On the eve of Yom Kippur, I considered what I wanted to tell my Facebook “friends” in regard to wishes for the new year. Among the things I came up with was “May your love be strong and returned.”

That line caught the attention of a spiritual leader, one who has been teaching me for 20-something years by her word and example. Her attention brought me back to that line. Today, I illuminate that sentence a bit more.

May your love be strong and returned

What brought me to write that sentence?

This September, I attended the funerals of two people who gave love (and service) with no expectation of a 1:1 return. I hope their love was returned in ways that they perceived.

Arnie FertigArnie Fertig died shortly after a diagnosis of pancreatic cancer. He worked with my spouse, Dennis Fischman, for 30ish years at Temple Beth Shalom in Melrose. Arnie worked as a career counselor as his “day job” after he left a non-profit where Dennis met him.

The two vivid memories I have of Arnie are these: One night Arnie was deeply impatient with a computer problem. I watched as he unwound himself out of his irritation and came back to the social moment. I felt his frustration; I know what it is like to get stuck in the fury of tech problems.

On that night, he taught me by example. In the other experience, I asked Arnie for some career advice. This was his day job, but he helped me sort out my next career move; he did it gratis. He did it “Just because… If you need more extensive help, come back and we’ll talk about money.”

What he did, he did without expecting the effort (or love) to be returned.

Faye Fischman with bear in kippah and tallitI am not ready to write about Faye Fischman. She is the closest thing to a mother I have ever had.

Sue Herz from Temple Beth Shalom in Melrose, MA wrote this after talking to Dennis:

Dear Temple Family,

We are sorry to report that Faye (Florence Margaret Chosky) Fischman, cherished mother of our Dennis Fischman, left us yesterday.  She was 89 years old, living in Maryland, and surrounded by loving family.

Born in Pittsburgh as the child of Yiddish-speaking Eastern European immigrants, Faye met and married Melvin Fischman at age 20, raised her 5 (!) children in the same area, and carried a deep sense of Jewish identity and morality throughout her life.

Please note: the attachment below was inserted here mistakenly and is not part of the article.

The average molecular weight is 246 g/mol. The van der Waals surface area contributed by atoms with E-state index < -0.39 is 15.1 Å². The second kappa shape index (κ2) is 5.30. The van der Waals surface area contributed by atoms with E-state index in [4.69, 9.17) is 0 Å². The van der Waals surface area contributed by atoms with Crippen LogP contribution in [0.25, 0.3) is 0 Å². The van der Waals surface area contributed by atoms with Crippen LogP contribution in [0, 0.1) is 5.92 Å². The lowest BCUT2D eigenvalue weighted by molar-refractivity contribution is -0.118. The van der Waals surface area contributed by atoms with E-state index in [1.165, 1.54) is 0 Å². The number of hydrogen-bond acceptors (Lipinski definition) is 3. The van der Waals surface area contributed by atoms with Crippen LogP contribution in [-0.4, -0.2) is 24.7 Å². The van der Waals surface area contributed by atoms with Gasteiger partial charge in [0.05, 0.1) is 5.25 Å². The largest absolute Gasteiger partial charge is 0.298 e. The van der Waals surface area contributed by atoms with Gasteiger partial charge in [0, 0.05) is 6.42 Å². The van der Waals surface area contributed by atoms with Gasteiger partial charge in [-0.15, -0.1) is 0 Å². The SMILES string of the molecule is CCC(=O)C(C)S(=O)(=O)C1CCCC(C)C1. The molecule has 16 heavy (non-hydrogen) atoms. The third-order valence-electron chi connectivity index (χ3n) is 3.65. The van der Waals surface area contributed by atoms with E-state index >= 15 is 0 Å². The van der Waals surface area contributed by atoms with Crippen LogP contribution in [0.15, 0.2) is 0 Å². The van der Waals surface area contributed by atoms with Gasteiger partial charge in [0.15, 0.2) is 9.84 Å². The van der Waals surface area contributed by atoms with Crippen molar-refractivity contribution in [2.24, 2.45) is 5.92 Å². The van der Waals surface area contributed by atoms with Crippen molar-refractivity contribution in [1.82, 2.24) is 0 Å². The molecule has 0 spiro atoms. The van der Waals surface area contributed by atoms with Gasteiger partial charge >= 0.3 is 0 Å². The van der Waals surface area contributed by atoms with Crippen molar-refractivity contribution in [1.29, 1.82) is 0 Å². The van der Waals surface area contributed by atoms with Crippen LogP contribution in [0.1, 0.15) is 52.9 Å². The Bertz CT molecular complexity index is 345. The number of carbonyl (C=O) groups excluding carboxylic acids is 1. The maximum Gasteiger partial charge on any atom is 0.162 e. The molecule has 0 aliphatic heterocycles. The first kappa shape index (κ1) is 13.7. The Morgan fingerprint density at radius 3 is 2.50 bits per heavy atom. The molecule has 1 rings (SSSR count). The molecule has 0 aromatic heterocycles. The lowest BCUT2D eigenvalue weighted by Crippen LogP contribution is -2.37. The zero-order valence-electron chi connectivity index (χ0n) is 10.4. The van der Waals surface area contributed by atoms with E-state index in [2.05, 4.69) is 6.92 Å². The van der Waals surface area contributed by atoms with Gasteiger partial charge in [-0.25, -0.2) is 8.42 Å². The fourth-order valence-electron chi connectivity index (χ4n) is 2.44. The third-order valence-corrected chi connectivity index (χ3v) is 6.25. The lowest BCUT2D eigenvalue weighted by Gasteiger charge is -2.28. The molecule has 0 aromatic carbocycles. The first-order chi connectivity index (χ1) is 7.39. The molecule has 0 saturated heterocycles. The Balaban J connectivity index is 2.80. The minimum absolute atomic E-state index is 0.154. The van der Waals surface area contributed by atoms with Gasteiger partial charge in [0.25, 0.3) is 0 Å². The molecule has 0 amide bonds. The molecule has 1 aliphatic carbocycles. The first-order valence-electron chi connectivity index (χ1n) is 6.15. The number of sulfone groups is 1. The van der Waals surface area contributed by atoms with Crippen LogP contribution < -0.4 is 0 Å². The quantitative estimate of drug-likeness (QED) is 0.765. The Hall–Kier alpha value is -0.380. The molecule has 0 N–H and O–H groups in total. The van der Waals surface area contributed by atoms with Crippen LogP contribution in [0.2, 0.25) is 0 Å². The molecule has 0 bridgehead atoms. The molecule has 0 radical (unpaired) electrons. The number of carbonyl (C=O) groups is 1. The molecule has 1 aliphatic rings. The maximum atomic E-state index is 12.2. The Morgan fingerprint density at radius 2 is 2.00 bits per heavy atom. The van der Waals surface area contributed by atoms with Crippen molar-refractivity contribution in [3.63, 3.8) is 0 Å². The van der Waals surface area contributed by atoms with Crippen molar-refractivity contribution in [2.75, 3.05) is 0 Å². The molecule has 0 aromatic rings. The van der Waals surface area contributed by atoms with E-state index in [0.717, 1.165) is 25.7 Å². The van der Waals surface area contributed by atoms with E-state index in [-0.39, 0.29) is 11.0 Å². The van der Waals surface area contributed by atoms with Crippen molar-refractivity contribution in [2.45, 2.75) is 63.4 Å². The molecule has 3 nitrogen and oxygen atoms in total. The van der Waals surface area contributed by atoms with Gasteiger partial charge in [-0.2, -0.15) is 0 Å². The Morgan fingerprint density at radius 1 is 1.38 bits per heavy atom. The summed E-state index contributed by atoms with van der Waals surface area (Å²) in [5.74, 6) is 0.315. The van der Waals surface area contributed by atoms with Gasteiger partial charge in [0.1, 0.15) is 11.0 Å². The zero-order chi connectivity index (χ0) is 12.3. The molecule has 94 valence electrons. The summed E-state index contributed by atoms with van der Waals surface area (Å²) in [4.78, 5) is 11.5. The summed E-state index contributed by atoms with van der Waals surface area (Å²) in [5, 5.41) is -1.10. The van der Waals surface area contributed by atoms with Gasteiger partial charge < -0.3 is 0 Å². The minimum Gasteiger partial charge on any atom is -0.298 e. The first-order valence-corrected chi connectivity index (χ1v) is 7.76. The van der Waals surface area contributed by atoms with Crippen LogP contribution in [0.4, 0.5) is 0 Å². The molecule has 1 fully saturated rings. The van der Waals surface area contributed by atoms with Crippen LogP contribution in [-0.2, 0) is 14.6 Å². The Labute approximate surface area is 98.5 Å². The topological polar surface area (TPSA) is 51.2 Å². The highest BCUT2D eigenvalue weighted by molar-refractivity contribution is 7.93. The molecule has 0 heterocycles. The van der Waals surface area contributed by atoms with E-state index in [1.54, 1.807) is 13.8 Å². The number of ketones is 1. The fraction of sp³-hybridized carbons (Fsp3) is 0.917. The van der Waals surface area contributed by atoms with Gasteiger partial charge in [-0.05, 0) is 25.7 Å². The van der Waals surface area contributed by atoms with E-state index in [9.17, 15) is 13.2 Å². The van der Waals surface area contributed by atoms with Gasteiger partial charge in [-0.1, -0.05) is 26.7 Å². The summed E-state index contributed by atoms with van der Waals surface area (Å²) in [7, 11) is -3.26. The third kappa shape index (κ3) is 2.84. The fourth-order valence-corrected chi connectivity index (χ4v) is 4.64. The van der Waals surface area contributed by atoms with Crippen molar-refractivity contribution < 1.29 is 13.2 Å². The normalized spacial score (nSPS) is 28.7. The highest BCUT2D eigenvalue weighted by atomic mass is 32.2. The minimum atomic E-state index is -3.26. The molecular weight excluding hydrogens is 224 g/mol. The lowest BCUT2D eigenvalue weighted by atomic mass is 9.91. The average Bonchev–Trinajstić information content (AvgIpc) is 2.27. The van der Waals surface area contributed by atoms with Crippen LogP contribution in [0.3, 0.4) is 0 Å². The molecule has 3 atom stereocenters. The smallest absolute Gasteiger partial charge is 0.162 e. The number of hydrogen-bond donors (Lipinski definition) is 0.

Initially, while raising her family, Faye worked as bookkeeper for her husband’s business.  When her children were grown and she was in her 50s, she worked first as secretary to a rabbi, and later as a receptionist, welcoming people to Jewish Family and Community Services.  All the while her volunteer work continued.  For example, she served as librarian at her synagogue, volunteer with the advocacy organization Na’Amat, librarian at her senior living facility, and, until recently, she served as President of her building’s Governing Board.

Faye Fischman lived her Jewish values.  If you had to name one, it might be chesed (loving kindness).

With loving kindness she nurtured a 50-year loving, impassioned partnership with her husband, Mel Fischman.  With loving kindness she raised her family in Squirrel Hill, Pittsburgh.  With loving kindness Faye Fischman showed appreciation of the dignity and infinite worth of every human being, expressly including, for example, members of the LGBTQ community.  With loving kindness Faye became caretaker for her brother during his years living with Huntington’s Disease, later for her husband when his health declined.

No matter what she was doing, Faye Fischman served as role model, teacher, and support system for her 5 kids, her 4 grandkids, effectively for her countless B’nai Mitzvah grandkids, and for many others.  She kept music, learning, and Jewish values and traditions at life’s core.  It’s no coincidence that one daughter and one son became cantors, and that her son Dennis became a B’nai Mitzvah Tutor here at TBS (since 1996).

For Faye, learning never stopped. She became Bat Mitzvah at age 60 — although she called it a Simcha because her 13th year had been so long in the past. For a while she studied paleoanthropology.  She read novels, followed the news daily, attended Jewish Community Center classes and events.

Life was not easy for her.  Faye lost a mother as a child (she age 9), two children as a mother (they ages 54 and 59).  And all too early Faye lost a baby sister, a younger brother, a father, and a husband.  For Faye, the question was never “Why me?”  The question was “Why didn’t I do more for them?”

Dennis can hear her saying, “Take care of you for me.”  He will.  And we can all hope that the spirit of Faye Fischman now dwells in a place where she takes care of herself for all of us.”

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